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Citi had more news today on another round of musical chairs in the executive suite. John Gerspach, the bank’s former chief accounting officer, will be the new chief financial officer—the bank’s 5th CFO in so many years.
Barclays Capital’s Jason Goldberg notes that on reflection of the troubled bank’s 2006 annual report, a whopping 60% of the very most senior executives, or 26 of 43, have left.
David Trone, an analyst at Fox-Pitt Kelton Cochran Caronia Waller, writes in a report that the moves “make a lot of sense” individually. But he adds that together they show CEO Vikram Pandit “is struggling to get the right team in place,” according to Bloomberg.
Gary Crittenden--former CFO and now head of the Citi Holdings division, who was lured from American Express and is a very highly respected numbers guy in financial services circles--also announced today that he is leaving the bank (truly for personal reasons). It's another major blow to the bank's reputation for retaining top talent so soon after Ajay Banga, a well regarded member of the consumer banking business, quit as Citi's CEO for its Asia Pacific business.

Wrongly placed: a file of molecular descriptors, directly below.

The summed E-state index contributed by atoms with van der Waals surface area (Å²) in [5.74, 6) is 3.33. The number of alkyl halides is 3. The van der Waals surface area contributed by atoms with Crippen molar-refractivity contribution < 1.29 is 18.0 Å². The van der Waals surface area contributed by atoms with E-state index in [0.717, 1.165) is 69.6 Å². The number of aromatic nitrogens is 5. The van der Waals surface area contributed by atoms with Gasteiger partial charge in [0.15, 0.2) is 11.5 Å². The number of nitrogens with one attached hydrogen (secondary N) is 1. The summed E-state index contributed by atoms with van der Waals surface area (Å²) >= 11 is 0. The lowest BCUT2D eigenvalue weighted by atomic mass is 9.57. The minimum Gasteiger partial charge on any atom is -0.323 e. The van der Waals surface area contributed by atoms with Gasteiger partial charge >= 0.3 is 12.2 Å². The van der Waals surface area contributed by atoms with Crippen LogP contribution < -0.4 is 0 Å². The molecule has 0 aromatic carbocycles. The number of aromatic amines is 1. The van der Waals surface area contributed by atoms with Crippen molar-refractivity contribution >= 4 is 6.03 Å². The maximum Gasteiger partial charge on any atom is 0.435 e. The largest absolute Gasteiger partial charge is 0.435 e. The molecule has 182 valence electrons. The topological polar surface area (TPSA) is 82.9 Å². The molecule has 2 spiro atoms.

After less than four months in the CFO post, Ned Kelly is switching to a vice chair of Citi (a vague title, but one that carries a lot of weight) to focus on mergers and acquisitions and strategy. Kelly's new role will probably be more about divesting the bank of ancillary businesses in the effort to raise cash and shrink the balance sheet.
Another management shuffle makes Gene McQuade CEO of Citibank, the bank with the good assets. Barclay's Goldberg says that change will provide "something regulators have said C's management has lacked ... extensive banking experience."
Now that should come in handy.